Instant kid science dance party pop hit! ❤ ❤ ❤

More Parry Gripp tunes here.

via deepseanews.com

Duro-Aina Adebola, Akindele Abiola, Faleke Oluwatoyin, and Bello Eniola engineered this generator that turns urine into electricity.

(source)

A group of four girls ages 14-15 demonstrated their urine-powered generator at the recent Maker Faire Africa in Lagos. The girls’ project also generated a lot of excitement and interest on the web over this last week. Although it won’t be able to compete with the energy output of coal or gasoline, this technique puts forward the possibility that urine could be tapped as one of many (cough) um, clean energy sources. There is probably a stinky pee smell, but clean in this case means it doesn’t give off CO2 emissions or other pollutants.

Let’s take a look at their process—

The Maker Faire Africa blog listed their method as such:

  • Urine is put into an electrolytic cell, which separates out the hydrogen.
  • The hydrogen goes into a water filter for purification, which then gets pushed into the gas cylinder.
  • The gas cylinder pushes hydrogen into a cylinder of liquid borax, which is used to remove the moisture from the hydrogen gas.
  • This purified hydrogen gas is pushed into the generator.

Along the whole way there are one-way valves for security, but let’s be honest that this is something of an explosive device…

The generated electricity powers a light bulb which is mostly hidden by the middle girl’s knee in the picture above.

The girls designed their system based on this paper by scientists from the Department of Chemical and Biomolecular Engineering, Ohio University. Here is a more reader-friendly article on the paper that you might want to check out before you decide to explore the  scientific paper.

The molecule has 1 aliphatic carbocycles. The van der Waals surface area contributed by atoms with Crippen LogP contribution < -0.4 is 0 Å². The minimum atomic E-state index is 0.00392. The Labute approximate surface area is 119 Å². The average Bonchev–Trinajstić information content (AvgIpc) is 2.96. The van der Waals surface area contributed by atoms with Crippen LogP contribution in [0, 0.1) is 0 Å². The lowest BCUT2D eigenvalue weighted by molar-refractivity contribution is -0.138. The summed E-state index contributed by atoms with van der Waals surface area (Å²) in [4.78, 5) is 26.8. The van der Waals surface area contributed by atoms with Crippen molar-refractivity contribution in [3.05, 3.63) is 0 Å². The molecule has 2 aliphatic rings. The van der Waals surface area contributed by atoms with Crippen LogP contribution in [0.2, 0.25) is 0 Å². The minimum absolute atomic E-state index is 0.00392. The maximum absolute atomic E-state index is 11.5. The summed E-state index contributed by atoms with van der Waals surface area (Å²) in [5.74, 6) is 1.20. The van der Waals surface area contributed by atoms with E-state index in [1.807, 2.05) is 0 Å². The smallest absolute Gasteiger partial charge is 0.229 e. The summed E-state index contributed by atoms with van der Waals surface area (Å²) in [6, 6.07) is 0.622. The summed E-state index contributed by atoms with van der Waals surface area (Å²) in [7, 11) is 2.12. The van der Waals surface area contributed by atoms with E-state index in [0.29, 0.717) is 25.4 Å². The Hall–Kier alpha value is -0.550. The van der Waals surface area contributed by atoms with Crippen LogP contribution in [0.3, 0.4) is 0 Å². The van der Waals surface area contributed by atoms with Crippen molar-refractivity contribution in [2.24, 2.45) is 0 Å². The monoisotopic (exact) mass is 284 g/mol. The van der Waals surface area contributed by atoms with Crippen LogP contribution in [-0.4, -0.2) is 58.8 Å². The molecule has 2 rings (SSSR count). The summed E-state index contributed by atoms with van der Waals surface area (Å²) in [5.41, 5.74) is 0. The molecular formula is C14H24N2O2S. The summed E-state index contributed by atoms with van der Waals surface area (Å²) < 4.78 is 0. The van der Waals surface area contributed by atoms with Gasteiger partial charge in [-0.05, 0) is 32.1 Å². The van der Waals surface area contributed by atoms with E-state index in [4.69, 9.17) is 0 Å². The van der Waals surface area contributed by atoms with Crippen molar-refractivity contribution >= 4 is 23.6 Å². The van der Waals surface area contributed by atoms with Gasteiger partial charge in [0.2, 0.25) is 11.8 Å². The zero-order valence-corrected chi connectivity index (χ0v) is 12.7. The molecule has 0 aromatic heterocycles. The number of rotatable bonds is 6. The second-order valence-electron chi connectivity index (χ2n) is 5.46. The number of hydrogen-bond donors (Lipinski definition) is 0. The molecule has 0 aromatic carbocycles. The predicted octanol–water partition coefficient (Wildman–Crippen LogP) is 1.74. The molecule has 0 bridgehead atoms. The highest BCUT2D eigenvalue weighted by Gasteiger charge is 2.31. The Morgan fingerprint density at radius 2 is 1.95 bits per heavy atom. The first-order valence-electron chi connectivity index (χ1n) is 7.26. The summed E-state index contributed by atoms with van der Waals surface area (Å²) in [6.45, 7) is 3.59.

There is also a good deal of scientific debate and skepticism over whether this is a useful or effective electricity generator. The comment thread below that blog post is a good sampling of the discussion.

Good science means hashing out the truth and not taking claims at face value.  The only way to know for sure if this process works is to replicate the girls’ setup. With appropriate mentoring and safety precautions, it would be great to see other kids working to recreate this idea. If it turns out that this works…awesome! Then young scientists can work to make improvements to the technique.

We look forward to the day we can feature the work of the first group of teens that powers a cell phone from this kind of pee-powered system. Game on.

William Kamkwamba, Awesome Hero

(source)

William Kamkwamba was born to a farming family in Malawi in Africa in 1987. His home and the homes of his neighbors didn’t have electricity or running water. The family’s crops depended on the amount rainfall that they received because their farm had no irrigation. When he was 14, a horrible drought struck Malawi  and the crops failed. Many Malawians died of starvation. William and his family survived but suffered horrific deprivation. His father was deep in debt from buying food for the family so couldn’t afford tuition. William had to drop out of school.

After surviving the famine, William was inspired by a textbook he borrowed from his local library called Using Energy to build a windmill to make electricity and eventually pump ground water from a well to irrigate the family’s farm. He was determined to give his family a more secure food supply with two maize harvests a year as well as an irrigated garden for a variety of vegetables.

William Kamkwamba slowly built his windmill from salvaged and modified scrap material. He describes how he did it in his autobiography The Boy Who Harnessed the Wind. The ingenuity involved in the design and construction of his windmill is astounding. This book is *highly* recommended to all young people over the age of 12. Read it. Listen to it. Do it.

There is also a picture book version of William Kamkwamba’s story for younger children because it is *that* good.